Server of Hampton Roads Community Health Center was compromised
A Virginia-based healthcare service provider of Portsmouth becomes the victim of data security breach. Hampton Roads Community Health Center (HRCHC) has discovered that their server having the (unencrypted) patient data was compromised. The HRCHC said somebody has gained access to the health center's digital files, and personal information of patients' might have been compromised.
The health center said that the security incident happened on December 17, 2018. HRCHC further added that it contacted FBI and the police immediately when it became aware about the breach on December 17.
It's still not clear the numbers of people who are potentially affected, nor is it known who are behind this attack. But the investigation determined that the files possibly contained personal information such as names, dates of birth, gender, plan member identification numbers, health plans, and medical conditions that might have been accessed. HRCHC also said that for a few patients, social security numbers, addresses, credit card information and driver license numbers could potentially have been compromised.
Officials of HRCHC said that they continue investigating on this incident and has also bolstered its security after the attack to avoid a recurrence, including encryption and upgradation of its servers. The officials of HRCHC said in one of the statement that "we are continually reinforcing our existing policies and practices and evaluating additional safeguards to prevent this type of incident from occurring in the future".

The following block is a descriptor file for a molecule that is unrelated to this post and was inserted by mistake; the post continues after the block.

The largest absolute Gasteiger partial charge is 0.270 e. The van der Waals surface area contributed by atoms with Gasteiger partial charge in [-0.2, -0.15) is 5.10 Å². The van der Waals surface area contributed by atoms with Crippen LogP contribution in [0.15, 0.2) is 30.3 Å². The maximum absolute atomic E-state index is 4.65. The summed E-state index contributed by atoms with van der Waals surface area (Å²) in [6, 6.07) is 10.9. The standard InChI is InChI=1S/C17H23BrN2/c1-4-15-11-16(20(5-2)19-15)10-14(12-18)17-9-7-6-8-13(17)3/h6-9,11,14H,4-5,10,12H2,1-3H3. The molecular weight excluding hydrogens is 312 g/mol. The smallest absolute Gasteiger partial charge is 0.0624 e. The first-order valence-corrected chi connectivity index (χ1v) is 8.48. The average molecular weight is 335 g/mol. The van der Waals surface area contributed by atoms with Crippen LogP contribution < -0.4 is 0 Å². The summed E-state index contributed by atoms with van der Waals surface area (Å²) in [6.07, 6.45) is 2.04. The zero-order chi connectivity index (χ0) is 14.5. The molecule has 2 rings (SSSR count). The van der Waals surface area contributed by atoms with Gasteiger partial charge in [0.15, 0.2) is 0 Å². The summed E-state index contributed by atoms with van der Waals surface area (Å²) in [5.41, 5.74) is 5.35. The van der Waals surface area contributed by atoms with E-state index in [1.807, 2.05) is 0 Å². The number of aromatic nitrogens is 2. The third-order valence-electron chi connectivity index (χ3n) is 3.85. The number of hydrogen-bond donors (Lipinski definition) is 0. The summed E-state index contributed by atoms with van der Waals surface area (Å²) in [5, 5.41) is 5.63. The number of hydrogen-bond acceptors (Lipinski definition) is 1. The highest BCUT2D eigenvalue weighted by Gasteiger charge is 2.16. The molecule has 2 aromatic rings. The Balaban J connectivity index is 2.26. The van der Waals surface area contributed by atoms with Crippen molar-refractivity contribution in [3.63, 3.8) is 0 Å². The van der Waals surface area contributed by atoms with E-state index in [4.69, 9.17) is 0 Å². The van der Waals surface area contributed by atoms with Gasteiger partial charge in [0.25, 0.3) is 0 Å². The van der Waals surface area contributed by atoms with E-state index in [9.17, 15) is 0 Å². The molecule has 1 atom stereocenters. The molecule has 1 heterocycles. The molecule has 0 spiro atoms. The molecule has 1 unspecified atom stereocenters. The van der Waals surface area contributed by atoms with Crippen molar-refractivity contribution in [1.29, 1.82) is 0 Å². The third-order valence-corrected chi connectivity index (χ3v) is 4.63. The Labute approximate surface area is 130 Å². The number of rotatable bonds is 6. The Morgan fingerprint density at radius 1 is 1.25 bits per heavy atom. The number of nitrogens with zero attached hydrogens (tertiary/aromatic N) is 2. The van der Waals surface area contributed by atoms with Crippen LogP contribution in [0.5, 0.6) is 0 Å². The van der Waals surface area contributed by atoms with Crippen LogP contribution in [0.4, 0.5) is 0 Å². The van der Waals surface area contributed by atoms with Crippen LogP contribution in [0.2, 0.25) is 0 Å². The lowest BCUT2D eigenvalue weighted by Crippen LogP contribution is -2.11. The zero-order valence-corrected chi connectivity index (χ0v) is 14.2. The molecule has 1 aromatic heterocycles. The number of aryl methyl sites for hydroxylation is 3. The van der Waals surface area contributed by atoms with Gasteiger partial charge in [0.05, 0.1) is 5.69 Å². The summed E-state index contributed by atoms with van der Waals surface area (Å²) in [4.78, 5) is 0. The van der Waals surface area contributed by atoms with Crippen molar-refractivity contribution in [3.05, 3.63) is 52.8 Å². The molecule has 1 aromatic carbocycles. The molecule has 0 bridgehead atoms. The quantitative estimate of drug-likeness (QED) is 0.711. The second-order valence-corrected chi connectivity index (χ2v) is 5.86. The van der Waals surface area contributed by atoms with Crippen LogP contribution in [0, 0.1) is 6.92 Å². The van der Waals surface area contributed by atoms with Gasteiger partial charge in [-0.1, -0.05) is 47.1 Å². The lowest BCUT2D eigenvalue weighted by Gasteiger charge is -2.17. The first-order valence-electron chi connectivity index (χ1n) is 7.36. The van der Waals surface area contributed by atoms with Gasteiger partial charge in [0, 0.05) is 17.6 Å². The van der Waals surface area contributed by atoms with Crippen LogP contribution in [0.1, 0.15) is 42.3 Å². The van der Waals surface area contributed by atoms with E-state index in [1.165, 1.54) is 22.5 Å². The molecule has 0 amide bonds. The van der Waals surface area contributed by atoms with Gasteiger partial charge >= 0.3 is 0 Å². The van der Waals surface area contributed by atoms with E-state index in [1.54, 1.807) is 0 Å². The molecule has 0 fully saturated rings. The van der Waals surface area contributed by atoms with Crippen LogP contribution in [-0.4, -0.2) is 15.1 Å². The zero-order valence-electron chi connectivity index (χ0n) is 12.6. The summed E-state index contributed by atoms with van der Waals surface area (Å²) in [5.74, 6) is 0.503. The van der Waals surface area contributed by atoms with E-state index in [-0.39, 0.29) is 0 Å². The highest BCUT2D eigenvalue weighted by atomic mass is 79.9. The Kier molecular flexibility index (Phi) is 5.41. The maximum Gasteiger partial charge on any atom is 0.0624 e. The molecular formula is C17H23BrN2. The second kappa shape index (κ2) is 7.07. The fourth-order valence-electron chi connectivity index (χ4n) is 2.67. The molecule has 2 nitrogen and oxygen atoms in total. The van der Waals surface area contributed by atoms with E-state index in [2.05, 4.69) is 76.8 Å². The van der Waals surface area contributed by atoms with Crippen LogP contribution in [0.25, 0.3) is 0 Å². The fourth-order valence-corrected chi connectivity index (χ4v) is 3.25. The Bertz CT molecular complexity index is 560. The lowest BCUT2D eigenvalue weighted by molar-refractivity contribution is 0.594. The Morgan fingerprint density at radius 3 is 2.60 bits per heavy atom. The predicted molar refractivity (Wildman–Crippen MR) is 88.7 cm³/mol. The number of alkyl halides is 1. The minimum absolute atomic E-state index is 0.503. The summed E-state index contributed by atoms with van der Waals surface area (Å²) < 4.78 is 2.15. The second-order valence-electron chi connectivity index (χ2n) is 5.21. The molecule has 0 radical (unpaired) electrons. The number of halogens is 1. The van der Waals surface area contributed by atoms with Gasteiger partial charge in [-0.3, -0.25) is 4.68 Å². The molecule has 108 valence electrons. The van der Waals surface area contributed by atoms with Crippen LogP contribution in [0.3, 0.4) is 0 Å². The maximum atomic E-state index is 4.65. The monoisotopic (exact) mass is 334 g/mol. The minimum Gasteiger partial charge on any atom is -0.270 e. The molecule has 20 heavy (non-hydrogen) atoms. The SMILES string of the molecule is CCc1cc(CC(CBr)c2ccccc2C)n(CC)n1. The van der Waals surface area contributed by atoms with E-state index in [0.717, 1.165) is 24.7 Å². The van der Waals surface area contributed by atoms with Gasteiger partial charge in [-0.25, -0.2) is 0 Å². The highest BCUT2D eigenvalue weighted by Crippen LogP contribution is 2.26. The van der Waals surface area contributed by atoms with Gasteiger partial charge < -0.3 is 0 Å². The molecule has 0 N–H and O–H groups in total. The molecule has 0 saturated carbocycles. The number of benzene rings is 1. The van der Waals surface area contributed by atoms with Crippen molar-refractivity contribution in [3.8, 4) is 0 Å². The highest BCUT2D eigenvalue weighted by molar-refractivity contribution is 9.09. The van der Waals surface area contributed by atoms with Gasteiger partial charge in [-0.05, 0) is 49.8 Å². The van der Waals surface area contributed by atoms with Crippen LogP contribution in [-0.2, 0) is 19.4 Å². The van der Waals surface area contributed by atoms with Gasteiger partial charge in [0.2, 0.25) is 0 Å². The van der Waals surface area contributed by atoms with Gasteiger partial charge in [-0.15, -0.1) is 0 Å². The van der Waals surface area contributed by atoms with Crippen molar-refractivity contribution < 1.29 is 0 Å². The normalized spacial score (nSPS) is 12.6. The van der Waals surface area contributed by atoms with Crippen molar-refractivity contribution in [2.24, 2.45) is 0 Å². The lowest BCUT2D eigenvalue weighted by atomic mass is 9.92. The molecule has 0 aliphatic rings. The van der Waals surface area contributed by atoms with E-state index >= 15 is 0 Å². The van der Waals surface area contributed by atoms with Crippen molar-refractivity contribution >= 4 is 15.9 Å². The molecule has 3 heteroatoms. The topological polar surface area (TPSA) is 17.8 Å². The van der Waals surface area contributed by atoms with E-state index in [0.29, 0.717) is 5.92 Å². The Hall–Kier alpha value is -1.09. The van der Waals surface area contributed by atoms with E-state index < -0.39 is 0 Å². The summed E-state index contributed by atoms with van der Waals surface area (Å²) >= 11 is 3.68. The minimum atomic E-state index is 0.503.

Jeri Prophet said that data breaches takes place every day, and on most occasions it is an application and not a person. Prophet is the owner of IntellectTechs, Information Technology (IT) Service Company of Virginia Beach. She added those HRCHC information "is worth a whole lot more money. Those records might be worth $25-$50 per record".
Prophet said that companies can follow a few simple steps in order to lower risk of getting breached. She said always ensure "that you're constantly updating. Not just a password these days, I mean just a single sign-on, that's no longer ample. Most companies are now making you do the multi-factor authentication where you have a password, you have a pin".
HRCHC said there is no sign that any information was misused at this point, however it is still encouraging the people to monitor their credit reports and bank accounts.
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